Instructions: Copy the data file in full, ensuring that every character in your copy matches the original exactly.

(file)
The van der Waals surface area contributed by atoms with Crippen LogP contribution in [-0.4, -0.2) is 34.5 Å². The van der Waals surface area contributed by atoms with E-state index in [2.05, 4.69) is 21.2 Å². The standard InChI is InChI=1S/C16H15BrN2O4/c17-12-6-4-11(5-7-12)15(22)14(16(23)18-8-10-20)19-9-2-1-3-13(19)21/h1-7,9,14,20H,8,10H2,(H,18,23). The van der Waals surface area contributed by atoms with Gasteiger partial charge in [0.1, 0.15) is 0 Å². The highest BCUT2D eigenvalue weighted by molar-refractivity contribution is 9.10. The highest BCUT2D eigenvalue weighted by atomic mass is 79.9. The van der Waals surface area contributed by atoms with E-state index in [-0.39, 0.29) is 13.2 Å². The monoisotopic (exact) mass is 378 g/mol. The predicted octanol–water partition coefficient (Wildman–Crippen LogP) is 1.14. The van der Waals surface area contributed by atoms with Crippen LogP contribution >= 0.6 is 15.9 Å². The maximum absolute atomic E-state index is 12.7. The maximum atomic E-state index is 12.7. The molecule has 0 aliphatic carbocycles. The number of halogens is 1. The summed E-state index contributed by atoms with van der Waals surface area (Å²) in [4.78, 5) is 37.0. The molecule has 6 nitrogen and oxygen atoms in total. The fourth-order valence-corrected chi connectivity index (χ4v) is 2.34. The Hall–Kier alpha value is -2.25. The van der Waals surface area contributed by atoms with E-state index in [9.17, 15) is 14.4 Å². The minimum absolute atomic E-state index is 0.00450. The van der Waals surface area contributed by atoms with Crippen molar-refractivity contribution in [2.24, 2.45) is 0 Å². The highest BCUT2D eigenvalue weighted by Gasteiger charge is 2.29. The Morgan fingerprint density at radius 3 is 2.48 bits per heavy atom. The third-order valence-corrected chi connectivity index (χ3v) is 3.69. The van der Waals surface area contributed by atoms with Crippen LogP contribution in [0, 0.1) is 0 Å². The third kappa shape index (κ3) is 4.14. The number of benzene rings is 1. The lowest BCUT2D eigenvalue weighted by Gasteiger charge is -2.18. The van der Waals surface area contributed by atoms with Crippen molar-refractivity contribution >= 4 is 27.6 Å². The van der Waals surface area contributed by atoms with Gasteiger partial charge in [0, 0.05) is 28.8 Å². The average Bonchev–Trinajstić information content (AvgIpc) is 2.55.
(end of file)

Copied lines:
The van der Waals surface area contributed by atoms with Crippen LogP contribution in [-0.4, -0.2) is 34.5 Å². The van der Waals surface area contributed by atoms with E-state index in [2.05, 4.69) is 21.2 Å². The standard InChI is InChI=1S/C16H15BrN2O4/c17-12-6-4-11(5-7-12)15(22)14(16(23)18-8-10-20)19-9-2-1-3-13(19)21/h1-7,9,14,20H,8,10H2,(H,18,23). The van der Waals surface area contributed by atoms with Gasteiger partial charge in [0.1, 0.15) is 0 Å². The highest BCUT2D eigenvalue weighted by molar-refractivity contribution is 9.10. The highest BCUT2D eigenvalue weighted by atomic mass is 79.9. The van der Waals surface area contributed by atoms with E-state index in [-0.39, 0.29) is 13.2 Å². The monoisotopic (exact) mass is 378 g/mol. The predicted octanol–water partition coefficient (Wildman–Crippen LogP) is 1.14. The van der Waals surface area contributed by atoms with Crippen LogP contribution >= 0.6 is 15.9 Å². The maximum absolute atomic E-state index is 12.7. The maximum atomic E-state index is 12.7. The molecule has 0 aliphatic carbocycles. The number of halogens is 1. The summed E-state index contributed by atoms with van der Waals surface area (Å²) in [4.78, 5) is 37.0. The molecule has 6 nitrogen and oxygen atoms in total. The fourth-order valence-corrected chi connectivity index (χ4v) is 2.34. The Hall–Kier alpha value is -2.25. The van der Waals surface area contributed by atoms with E-state index in [9.17, 15) is 14.4 Å². The minimum absolute atomic E-state index is 0.00450. The van der Waals surface area contributed by atoms with Crippen molar-refractivity contribution in [2.24, 2.45) is 0 Å². The highest BCUT2D eigenvalue weighted by Gasteiger charge is 2.29. The Morgan fingerprint density at radius 3 is 2.48 bits per heavy atom. The third-order valence-corrected chi connectivity index (χ3v) is 3.69. The van der Waals surface area contributed by atoms with Crippen LogP contribution in [0, 0.1) is 0 Å². The third kappa shape index (κ3) is 4.14. The number of benzene rings is 1. The lowest BCUT2D eigenvalue weighted by Gasteiger charge is -2.18. The van der Waals surface area contributed by atoms with Crippen molar-refractivity contribution >= 4 is 27.6 Å². The van der Waals surface area contributed by atoms with Gasteiger partial charge in [0, 0.05) is 28.8 Å². The average Bonchev–Trinajstić information content (AvgIpc) is 2.55.